Named after John the Baptist they were to provide care for the sick, poor or injured pilgrims. They are no longer active in Templepatrick, any remnants disappearing in the late 1800s.

Back in 1878 O’Laverty recorded that the church at Templepatrick ‘stood in the graveyard but not a trace of it now remains’.

‘It belonged to the Order of St John of Jerusalem (otherwise known as the Hospitallers) and was therefore exempt.’

During the reformation the Knights were suppressed across Europe however in Ireland this did not happen until Sir Arthur Chichester made it his aim to push his influence across to Antrim in the early 1600s.

In the mid 1500s there was two missions led by the English of Pale to throw out the Scottish Plantations into the north of Ulster (The third plantation being the joint ‘Plantation of Ulster’).

These two missions failed miserably being pushed back with their tails between their legs. What they encountered was the fighting Scots led by warrior Monks.

When Chichester advanced he had to break the power of the church. Muckamore was the main monastic complex in the area, subjecting the whole area forming an area similar to the Pale around Dublin.

This site became very rich, branching out and establishing the Monastery in Antrim town. Today this is under the car park of the Antrim Forum, though it is very clearly pointed out in the Ordnance surveys.

A letter from Sir Arthur Chichester to Dublin state that he killed all the nine warrior Monks in Antrim. Chichester left no one alive in the whole complex.

In recent years when the new road through Antrim was being built work had to be halted - the monks had been discovered, rather well preserved and still wearing their robes.

It must have been a spectacle when the bodies were lined up beside Antrim High School that day. The remains were late taken away by Queens University for study in their School of Archeology.

Back to Templepatrick, it was probably established long before the formation of the Templars or Hospitallers as an old Catholic Church complex.

When the Normans came into Ulster in the late 1100s they were partially successful but in the end pulling back, establishing Carrickfergus and building the castle there.

The Church was then also similarly invaded.

The Templers came as the Priests of the newly aligned Irish and English Catholic church. The village was then changed establishing the new Templepatrick.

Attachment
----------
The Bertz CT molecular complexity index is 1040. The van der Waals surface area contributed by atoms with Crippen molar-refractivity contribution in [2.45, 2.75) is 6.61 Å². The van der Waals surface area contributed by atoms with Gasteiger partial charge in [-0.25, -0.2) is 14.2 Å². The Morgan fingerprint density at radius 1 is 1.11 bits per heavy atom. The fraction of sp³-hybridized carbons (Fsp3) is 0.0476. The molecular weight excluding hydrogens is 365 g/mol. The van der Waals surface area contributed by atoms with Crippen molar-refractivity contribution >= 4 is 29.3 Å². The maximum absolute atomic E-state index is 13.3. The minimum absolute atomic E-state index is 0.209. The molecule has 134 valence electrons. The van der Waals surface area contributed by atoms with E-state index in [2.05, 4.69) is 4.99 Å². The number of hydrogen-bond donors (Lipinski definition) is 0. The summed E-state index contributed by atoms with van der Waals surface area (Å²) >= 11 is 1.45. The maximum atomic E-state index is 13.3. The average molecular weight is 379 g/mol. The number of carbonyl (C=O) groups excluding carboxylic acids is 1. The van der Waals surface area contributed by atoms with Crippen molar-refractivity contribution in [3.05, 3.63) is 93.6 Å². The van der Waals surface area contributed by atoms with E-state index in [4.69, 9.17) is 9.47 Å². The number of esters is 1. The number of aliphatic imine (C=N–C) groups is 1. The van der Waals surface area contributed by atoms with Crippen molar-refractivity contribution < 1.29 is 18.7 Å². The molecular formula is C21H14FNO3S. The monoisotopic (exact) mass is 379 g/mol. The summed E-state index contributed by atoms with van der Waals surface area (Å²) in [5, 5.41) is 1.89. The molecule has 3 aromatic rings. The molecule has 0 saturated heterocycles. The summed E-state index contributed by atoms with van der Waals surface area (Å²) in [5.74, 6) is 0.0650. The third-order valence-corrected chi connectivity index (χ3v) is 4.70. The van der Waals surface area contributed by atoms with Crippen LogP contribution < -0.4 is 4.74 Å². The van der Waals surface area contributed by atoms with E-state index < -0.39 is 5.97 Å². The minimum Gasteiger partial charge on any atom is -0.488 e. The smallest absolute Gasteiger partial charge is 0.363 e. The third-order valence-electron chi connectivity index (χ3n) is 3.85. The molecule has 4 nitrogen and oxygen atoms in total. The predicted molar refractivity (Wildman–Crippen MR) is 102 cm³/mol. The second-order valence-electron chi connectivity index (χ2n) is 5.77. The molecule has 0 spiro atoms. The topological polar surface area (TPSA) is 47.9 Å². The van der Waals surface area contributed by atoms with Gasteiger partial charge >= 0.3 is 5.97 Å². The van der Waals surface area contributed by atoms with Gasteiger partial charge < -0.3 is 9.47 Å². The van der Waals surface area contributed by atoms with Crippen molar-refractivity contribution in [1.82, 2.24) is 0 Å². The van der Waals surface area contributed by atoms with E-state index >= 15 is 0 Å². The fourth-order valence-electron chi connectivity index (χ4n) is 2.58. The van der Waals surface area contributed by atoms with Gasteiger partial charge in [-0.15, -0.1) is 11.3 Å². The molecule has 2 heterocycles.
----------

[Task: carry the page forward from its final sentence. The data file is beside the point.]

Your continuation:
These new priests did not have the opposition directed towards the Normans.

As before, they came to Ulster with a Cross in one hand and a sword in the other. This created a religious area in Ulster, controlled by the clans but under the control of the church.

It is no secrete that some of these Clan leaders went off on Crusades recruited by these Templers in charge of their most secret sites.

1312 saw the banishment of the Templar order at the Council of Vienna. The Church complex in Templepatrick was at this time exempt from taxes and under the Order of Hospitallers, meaning it was not subject to Papal taxes.

From 1302 to 1306 it is clear that Templepatrick was under Norman subjection. It was not known as Templepatrick in the Papal tax but as the area belonging to a Norman called Hugh de Logan called ‘vill of Hugh de Logan’. Hugh probably then dedicated his lands to the patron saint Patrick and so his Church became Temple Patrick.

From 1306 to 1600 the riches poured in, Hospitaller Templar castles were erected in Killinchy called ‘Old Jerusalem’ and such like.

Other sites like Templepartick and Mallusk in 1607 were still receiving disproportionate amounts of taxes, which went straight into the Knights Hospitaller funds.

The rest of Ulster did not escape from this Church Templar incursion. In Dungiven a priory was built, and not far from there are still standing Double Cross Templar Graves.

Sir Arthur destroyed this ‘Warrior Church’ and spilt up their lands, selling them to different families such as Thomas Welsh and the Rowley family.

The Castle at Templepatrick wsa given then to the Humfrid Norton family.

With the success of the Plantation the memory of the Templar and Hospitallers faded.

The old Church system was destroyed and the Presbyterian church rose to prominence in the area.

The Knights were ultimately defeated - but you can’t keep a good story down!